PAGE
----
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UK and other western universities targeted by suspected Iranian cyber-criminals

Suspected Iranian nation-state threat group Cobalt Dickens targets universities worldwide. Phishing Tackle's CEO James was asked to comment.

Original article by Davey Winder:

Suspected Iranian nation-state threat group Cobalt Dickens has launched a new global attack campaign to steal intellectual property, discovered Secureworks Counter Threat Unit (CTU) researchers. The group, also known as Silent Librarian, has been using spoofed library services login pages as part of a campaign targeting academics in order to steal intellectual property. 

The Secureworks CTU report found that, despite a March 2018 US Department of Justice indictment of nine Iranian nationals for conducting an earlier “massive cyber theft campaign” on behalf of the Islamic Revolutionary Guard Corps, the Cobalt Dickens group carries on regardless. 

“In July and August 2019, CTU researchers discovered a new large global phishing operation. This operation is similar to the threat group’s August 2018 campaign, using compromised university resources to send library-themed phishing emails,” said the CTU report.

While previous campaigns obfuscated the attack infrastructure with URL link-shorteners; the current one uses spoofed library resource logins with no attempt to hide the URLs. As users become increasingly aware of phishing tactics, becoming more wary if a link is obfuscated, this technique of lateral phishing is not too surprising. 

Even if the spoofed resource link isn’t quite what it should be, the fact that it’s out in the open and close enough will fool many targets. Click on the link and the victim is sent to the spoofed login resource where credentials are scraped. 

At least 20 new domains were registered by Cobalt Dickens for this campaign, targeting more than 60 universities in Australia, Canada, Hong Kong, Switzerland, the United Kingdom and the United States. Many used valid SSL certificates issued by free certificate authority Let’s Encrypt.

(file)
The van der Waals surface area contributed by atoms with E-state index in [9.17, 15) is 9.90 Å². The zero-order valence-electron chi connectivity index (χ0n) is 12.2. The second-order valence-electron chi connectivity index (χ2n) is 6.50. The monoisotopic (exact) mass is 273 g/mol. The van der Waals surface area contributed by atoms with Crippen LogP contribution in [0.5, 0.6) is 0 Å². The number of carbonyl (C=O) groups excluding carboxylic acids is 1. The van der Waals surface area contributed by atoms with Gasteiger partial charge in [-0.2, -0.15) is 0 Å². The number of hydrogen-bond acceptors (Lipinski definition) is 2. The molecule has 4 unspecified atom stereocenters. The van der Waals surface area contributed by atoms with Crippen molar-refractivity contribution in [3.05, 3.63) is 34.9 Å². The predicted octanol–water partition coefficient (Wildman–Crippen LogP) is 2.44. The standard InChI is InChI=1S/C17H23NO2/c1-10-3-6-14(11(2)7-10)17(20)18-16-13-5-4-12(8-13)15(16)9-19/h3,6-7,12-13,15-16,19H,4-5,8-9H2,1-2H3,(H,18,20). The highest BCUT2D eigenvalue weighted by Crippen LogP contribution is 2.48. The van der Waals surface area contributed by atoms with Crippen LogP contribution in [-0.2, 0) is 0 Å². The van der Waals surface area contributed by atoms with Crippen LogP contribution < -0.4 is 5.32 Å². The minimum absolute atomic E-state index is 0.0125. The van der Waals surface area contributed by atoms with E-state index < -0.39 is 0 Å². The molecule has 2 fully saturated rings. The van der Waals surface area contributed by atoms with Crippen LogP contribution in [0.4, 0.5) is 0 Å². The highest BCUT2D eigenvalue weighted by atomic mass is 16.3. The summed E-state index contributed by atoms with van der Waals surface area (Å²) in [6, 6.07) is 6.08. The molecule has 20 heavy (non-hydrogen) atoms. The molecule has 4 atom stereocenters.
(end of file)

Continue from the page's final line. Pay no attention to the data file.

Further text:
“This isn’t a problem of one certificate authority over another,” said Brian Chappell, director of product management at BeyondTrust. “The certificates being issued prove the website is the one you are addressing; whether that’s the site you expect it to be or not, it is the one it claims to be.” 

“Indeed, the greater good of free non-EV SSL certificates far outweighs the credibility enhancement of these malicious pages. 

This almost becomes a moot point,” James Houghton, CEO at Phishing Tackle told SC Media UK. “Now the likes of Google have removed the UI indicator for extended validation (EV) certificates from the browser’s address bar in release 77, and the same will be true for Firefox 70.” 

The real problem is not that the Cobalt Dickens group are using freely accessible tools, argued Richard Piccone, senior cybersecurity consultant at ITC Secure. “It’s that they were able to use easily foiled attack techniques.” 

The CTU researchers have so far observed the group attacking at least 380 universities across 30 countries, many of them targeted on multiple occasions. “The threat actors have not changed their operations despite law enforcement activity, multiple public disclosures, and takedown activity,” the report said.

The campaign seems to gain strength despite several public disclosures, takedowns and well-publicised law enforcement actions, on getting the multi-factor authentication (MFA) message across to universities.

“I wonder if part of the problem is a perception that MFA primarily protects the user,” Piccone said. “There’s no direct benefit to an organisation compared to, say, a shiny new ‘next-gen’ firewall.” 

Moreover, it is perceived that the inconvenience of setting up MFA outweighs the security benefit. 

“What’s disappointing is that after a few minutes of research I found more than one UK university that doesn’t appear to have basic email security in place, leaving their staff and students more vulnerable to these types of phishing attacks. Yet, they’re offering NCSC-certified Masters degrees in cyber security,” said Piccone.

There needs to be a broader adoption of MFA to help users avoid finding themselves compromised this way, said Chappell. 

“Currently, the additional factor is optional for most sites. Moving it toward an opt-out scenario, or even a requirement for access would help ensure its use and consequent reduction in value of credentials stolen in this manner,” he suggested.

“MFA is becoming so much easier to implement and safer for everyone involved, that it seems crazy that universities haven’t yet implemented this protection – especially when they have been caught in near carbon copy circumstances in the past,” said Jake Moore, cybersecurity specialist at ESET.

“Let’s hope that after this latest attack campaign, some universities will see the potential of adding extra layers of security,” he told SC Media UK.

How to avoid it?

As with all phishing attacks, user engagement and security awareness proves to be the most important area of improvement.

By using simulated phishing and security awareness training, organisations are far better equipped to deal with these attacks. There will always be instances of phishing emails getting past the hardware defences, but a well-trained and vigilant employee is much less likely to fall for a falsified email.

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